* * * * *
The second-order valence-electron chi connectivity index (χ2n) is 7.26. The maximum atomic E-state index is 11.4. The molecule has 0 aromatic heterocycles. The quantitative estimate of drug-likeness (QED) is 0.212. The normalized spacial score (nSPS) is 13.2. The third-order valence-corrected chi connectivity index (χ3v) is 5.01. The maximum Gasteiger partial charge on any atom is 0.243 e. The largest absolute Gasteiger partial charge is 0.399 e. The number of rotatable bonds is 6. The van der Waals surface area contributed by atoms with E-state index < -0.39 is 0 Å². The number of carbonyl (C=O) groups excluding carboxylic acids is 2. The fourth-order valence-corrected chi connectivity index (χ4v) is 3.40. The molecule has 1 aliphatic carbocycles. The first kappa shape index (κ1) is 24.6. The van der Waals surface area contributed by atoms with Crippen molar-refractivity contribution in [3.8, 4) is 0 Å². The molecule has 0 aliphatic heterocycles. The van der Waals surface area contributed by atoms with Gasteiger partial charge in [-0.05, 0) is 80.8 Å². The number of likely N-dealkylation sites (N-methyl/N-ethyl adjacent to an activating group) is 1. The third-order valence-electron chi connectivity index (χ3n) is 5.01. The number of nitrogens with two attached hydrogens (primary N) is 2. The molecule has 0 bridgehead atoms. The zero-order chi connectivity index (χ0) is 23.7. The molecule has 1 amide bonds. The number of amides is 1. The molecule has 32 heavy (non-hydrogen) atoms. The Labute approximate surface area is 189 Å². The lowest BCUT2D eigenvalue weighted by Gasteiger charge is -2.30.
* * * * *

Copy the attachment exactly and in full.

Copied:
The second-order valence-electron chi connectivity index (χ2n) is 7.26. The maximum atomic E-state index is 11.4. The molecule has 0 aromatic heterocycles. The quantitative estimate of drug-likeness (QED) is 0.212. The normalized spacial score (nSPS) is 13.2. The third-order valence-corrected chi connectivity index (χ3v) is 5.01. The maximum Gasteiger partial charge on any atom is 0.243 e. The largest absolute Gasteiger partial charge is 0.399 e. The number of rotatable bonds is 6. The van der Waals surface area contributed by atoms with E-state index < -0.39 is 0 Å². The number of carbonyl (C=O) groups excluding carboxylic acids is 2. The fourth-order valence-corrected chi connectivity index (χ4v) is 3.40. The molecule has 1 aliphatic carbocycles. The first kappa shape index (κ1) is 24.6. The van der Waals surface area contributed by atoms with Crippen molar-refractivity contribution in [3.8, 4) is 0 Å². The molecule has 0 aliphatic heterocycles. The van der Waals surface area contributed by atoms with Gasteiger partial charge in [-0.05, 0) is 80.8 Å². The number of likely N-dealkylation sites (N-methyl/N-ethyl adjacent to an activating group) is 1. The third-order valence-electron chi connectivity index (χ3n) is 5.01. The number of nitrogens with two attached hydrogens (primary N) is 2. The molecule has 0 bridgehead atoms. The zero-order chi connectivity index (χ0) is 23.7. The molecule has 1 amide bonds. The number of amides is 1. The molecule has 32 heavy (non-hydrogen) atoms. The Labute approximate surface area is 189 Å². The lowest BCUT2D eigenvalue weighted by Gasteiger charge is -2.30.